Qualitative – During user testing, it was observed that some participants had to re-read the first paragraph on the landing page to understand the message.

Quantitative – The average time spent on the checkout page is 17.3 seconds.

In general, both qualitative and quantitative research are required for any project.

False metrics of qualitative research in UX

The key to qualitative research in ux, in using qual and quant, is not to mix data and create a false metric.

For example: you run three collaborative design sessions. During each session, someone said they did not use the online reminder feature. Although you’ve heard it all over the board, you can’t say “100% of people don’t use reminders”.

You didn’t hear it from all participants, and most participants probably weren’t asked directly if they used the feature.

You should also be careful not to say “in 100% of the workshops people said they didn’t use the online reminder feature”. If, for example, there were 10 people in each workshop. You heard this from one person per session, and other people may actually all be using this feature. This means that “10 of the participants do not use the online reminder feature”.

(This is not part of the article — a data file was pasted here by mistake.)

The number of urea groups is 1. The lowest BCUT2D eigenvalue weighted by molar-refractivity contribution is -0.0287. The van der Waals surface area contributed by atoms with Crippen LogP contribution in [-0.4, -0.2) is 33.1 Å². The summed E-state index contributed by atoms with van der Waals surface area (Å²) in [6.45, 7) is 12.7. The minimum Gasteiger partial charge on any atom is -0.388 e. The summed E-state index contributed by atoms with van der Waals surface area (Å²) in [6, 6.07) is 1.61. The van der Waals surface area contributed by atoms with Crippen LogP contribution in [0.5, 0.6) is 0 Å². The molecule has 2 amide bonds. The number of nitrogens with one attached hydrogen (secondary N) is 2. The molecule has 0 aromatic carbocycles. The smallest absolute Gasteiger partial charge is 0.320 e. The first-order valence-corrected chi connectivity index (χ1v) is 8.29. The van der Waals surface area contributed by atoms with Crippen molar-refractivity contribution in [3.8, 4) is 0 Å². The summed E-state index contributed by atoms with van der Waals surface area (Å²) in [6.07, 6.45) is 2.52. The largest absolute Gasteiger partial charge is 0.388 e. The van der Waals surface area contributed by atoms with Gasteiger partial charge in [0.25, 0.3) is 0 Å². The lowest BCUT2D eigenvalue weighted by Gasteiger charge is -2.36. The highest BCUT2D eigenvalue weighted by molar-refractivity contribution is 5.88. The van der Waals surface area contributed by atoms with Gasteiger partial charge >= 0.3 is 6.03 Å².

If you compare the two separately:

“In 100% of the workshops, people said that they do not use the online reminder feature”

“10 of the participants do not use the online reminder”

It is clear that the first statement is an overstatement compared to the second statement. Paying attention to this is one of the important points of qualitative research in ux.

Qualitative research approach in ux

For qualitative research in ux, it is always good to use qual and quant ie qualitative and quantitative data. Using both you can identify the hypothesis and then find the criteria and criteria that can prove the hypothesis.

When conducting only one type of research, you often learn how to interpret the results. Let’s take a three-step process as an example. You have conducted quantitative research to examine the time spent at each stage.